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Antidepressants associated with increased risk of miscarriage

By Nigel Praities

Pregnant women taking antidepressants have a significantly increased risk of miscarriage, reveal Canadian researchers.

Their study compared the antidepressant use of over 5,100 women who had a spontaneous abortion, and matched them with an equivalent number of women with successful pregnancies.

They found 5.5% of the women who had a miscarriage had at least one prescription for an antidepressant during their pregnancy. This compared with 2.7% in the control group.

After adjusting for potential confounding factors, the researchers found a 68% increased risk of miscarriage associated with antidepressant prescription.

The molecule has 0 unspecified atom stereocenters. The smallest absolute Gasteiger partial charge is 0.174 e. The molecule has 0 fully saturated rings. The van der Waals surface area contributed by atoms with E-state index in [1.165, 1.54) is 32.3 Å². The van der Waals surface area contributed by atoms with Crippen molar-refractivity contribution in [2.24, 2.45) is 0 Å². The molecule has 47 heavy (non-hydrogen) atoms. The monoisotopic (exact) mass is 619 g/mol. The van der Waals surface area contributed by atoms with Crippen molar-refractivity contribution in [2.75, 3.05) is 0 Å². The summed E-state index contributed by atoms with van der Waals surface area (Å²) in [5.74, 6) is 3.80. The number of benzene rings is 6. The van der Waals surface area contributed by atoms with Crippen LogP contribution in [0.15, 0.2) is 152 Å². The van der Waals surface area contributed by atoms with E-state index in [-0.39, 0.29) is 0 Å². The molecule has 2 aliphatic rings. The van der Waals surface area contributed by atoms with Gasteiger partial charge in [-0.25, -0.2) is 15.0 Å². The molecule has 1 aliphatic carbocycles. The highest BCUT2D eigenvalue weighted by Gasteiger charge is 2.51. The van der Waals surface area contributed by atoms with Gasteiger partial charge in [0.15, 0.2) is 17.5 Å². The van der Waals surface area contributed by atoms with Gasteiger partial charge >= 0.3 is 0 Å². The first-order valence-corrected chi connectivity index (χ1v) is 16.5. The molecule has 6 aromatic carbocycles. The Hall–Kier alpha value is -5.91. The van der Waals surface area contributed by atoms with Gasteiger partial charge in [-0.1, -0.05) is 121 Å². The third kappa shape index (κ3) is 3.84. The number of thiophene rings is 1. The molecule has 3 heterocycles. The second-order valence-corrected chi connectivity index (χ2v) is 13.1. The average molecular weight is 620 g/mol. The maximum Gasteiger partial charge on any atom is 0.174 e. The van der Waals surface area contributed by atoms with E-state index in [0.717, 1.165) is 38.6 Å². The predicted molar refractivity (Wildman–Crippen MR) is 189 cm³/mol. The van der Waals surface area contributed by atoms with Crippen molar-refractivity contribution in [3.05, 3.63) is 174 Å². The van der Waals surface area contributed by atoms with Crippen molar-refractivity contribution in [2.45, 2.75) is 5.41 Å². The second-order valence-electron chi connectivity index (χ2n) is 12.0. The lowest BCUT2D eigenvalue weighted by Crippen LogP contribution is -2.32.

Of the antidepressants used, paroxetine and venlafaxine use alone were associated with an increased risk of spontaneous abortion.

The study follows a UK prescribing data analysis published earlier this year showing a dramatic increase in antidepressant use in pregnant women.

Lead author Dr Anick Bérard, director of the University of Montreal's Research Unit on Medications and Pregnancy, writes: ‘In light of our results, physicians who have patients of child-bearing age taking antidepressants or have pregnant patients who require antidepressant therapy early in pregnancy may wish to discuss the risks and benefits with them.'

Canadian Medical Association Journal online 31 May

Antidepressants associated with increased risk of miscarriage


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